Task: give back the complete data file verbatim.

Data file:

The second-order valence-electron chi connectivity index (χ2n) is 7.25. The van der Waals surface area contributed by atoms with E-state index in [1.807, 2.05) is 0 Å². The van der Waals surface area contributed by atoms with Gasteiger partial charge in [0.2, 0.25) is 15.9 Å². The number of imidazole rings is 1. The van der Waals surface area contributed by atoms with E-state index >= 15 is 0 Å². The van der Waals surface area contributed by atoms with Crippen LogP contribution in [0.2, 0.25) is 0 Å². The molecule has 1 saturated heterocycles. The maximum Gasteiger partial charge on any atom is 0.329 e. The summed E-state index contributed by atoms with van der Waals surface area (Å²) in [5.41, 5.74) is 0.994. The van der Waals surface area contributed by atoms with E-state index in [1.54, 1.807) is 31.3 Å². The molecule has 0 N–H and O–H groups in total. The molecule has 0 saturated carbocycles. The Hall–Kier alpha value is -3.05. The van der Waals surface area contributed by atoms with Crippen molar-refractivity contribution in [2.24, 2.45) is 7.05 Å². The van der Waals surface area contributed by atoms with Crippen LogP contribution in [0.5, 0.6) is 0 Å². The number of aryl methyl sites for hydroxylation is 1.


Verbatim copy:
The second-order valence-electron chi connectivity index (χ2n) is 7.25. The van der Waals surface area contributed by atoms with E-state index in [1.807, 2.05) is 0 Å². The van der Waals surface area contributed by atoms with Gasteiger partial charge in [0.2, 0.25) is 15.9 Å². The number of imidazole rings is 1. The van der Waals surface area contributed by atoms with E-state index >= 15 is 0 Å². The van der Waals surface area contributed by atoms with Crippen LogP contribution in [0.2, 0.25) is 0 Å². The molecule has 1 saturated heterocycles. The maximum Gasteiger partial charge on any atom is 0.329 e. The summed E-state index contributed by atoms with van der Waals surface area (Å²) in [5.41, 5.74) is 0.994. The van der Waals surface area contributed by atoms with E-state index in [1.54, 1.807) is 31.3 Å². The molecule has 0 N–H and O–H groups in total. The molecule has 0 saturated carbocycles. The Hall–Kier alpha value is -3.05. The van der Waals surface area contributed by atoms with Crippen molar-refractivity contribution in [2.24, 2.45) is 7.05 Å². The van der Waals surface area contributed by atoms with Crippen LogP contribution in [0.5, 0.6) is 0 Å². The number of aryl methyl sites for hydroxylation is 1.